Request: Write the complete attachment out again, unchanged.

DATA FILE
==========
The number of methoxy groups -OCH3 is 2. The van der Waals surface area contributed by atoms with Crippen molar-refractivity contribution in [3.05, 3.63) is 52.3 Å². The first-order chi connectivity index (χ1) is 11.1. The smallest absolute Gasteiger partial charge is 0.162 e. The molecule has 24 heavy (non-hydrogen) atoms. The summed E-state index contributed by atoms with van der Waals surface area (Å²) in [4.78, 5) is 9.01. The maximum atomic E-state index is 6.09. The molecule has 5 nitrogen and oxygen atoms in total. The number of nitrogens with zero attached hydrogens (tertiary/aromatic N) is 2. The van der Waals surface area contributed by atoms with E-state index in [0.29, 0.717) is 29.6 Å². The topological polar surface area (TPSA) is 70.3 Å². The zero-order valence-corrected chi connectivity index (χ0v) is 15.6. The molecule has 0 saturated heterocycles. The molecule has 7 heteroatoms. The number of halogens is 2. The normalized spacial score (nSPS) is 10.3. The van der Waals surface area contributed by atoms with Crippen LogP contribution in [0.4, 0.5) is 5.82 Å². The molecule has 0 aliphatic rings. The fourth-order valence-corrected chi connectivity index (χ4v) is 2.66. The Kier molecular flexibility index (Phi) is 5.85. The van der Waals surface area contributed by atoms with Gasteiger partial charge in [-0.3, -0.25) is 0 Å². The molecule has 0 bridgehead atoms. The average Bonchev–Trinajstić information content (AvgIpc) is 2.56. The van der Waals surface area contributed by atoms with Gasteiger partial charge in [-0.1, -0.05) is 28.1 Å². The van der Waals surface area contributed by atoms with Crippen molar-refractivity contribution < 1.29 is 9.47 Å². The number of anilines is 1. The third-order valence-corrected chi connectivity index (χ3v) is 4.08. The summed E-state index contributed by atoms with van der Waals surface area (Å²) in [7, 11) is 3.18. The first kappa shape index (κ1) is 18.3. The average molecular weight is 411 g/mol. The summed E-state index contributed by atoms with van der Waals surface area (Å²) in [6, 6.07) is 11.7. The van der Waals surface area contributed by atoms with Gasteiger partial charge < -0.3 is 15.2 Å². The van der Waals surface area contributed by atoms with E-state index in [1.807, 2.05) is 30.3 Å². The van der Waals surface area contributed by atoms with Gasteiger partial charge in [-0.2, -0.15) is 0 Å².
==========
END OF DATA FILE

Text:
The number of methoxy groups -OCH3 is 2. The van der Waals surface area contributed by atoms with Crippen molar-refractivity contribution in [3.05, 3.63) is 52.3 Å². The first-order chi connectivity index (χ1) is 11.1. The smallest absolute Gasteiger partial charge is 0.162 e. The molecule has 24 heavy (non-hydrogen) atoms. The summed E-state index contributed by atoms with van der Waals surface area (Å²) in [4.78, 5) is 9.01. The maximum atomic E-state index is 6.09. The molecule has 5 nitrogen and oxygen atoms in total. The number of nitrogens with zero attached hydrogens (tertiary/aromatic N) is 2. The van der Waals surface area contributed by atoms with E-state index in [0.29, 0.717) is 29.6 Å². The topological polar surface area (TPSA) is 70.3 Å². The zero-order valence-corrected chi connectivity index (χ0v) is 15.6. The molecule has 0 saturated heterocycles. The molecule has 7 heteroatoms. The number of halogens is 2. The normalized spacial score (nSPS) is 10.3. The van der Waals surface area contributed by atoms with Crippen LogP contribution in [0.4, 0.5) is 5.82 Å². The molecule has 0 aliphatic rings. The fourth-order valence-corrected chi connectivity index (χ4v) is 2.66. The Kier molecular flexibility index (Phi) is 5.85. The van der Waals surface area contributed by atoms with Gasteiger partial charge in [-0.3, -0.25) is 0 Å². The molecule has 0 bridgehead atoms. The average Bonchev–Trinajstić information content (AvgIpc) is 2.56. The van der Waals surface area contributed by atoms with Gasteiger partial charge in [-0.1, -0.05) is 28.1 Å². The van der Waals surface area contributed by atoms with Crippen molar-refractivity contribution < 1.29 is 9.47 Å². The number of anilines is 1. The third-order valence-corrected chi connectivity index (χ3v) is 4.08. The summed E-state index contributed by atoms with van der Waals surface area (Å²) in [7, 11) is 3.18. The first kappa shape index (κ1) is 18.3. The average molecular weight is 411 g/mol. The summed E-state index contributed by atoms with van der Waals surface area (Å²) in [6, 6.07) is 11.7. The van der Waals surface area contributed by atoms with Gasteiger partial charge < -0.3 is 15.2 Å². The van der Waals surface area contributed by atoms with E-state index in [1.807, 2.05) is 30.3 Å². The van der Waals surface area contributed by atoms with Gasteiger partial charge in [-0.2, -0.15) is 0 Å².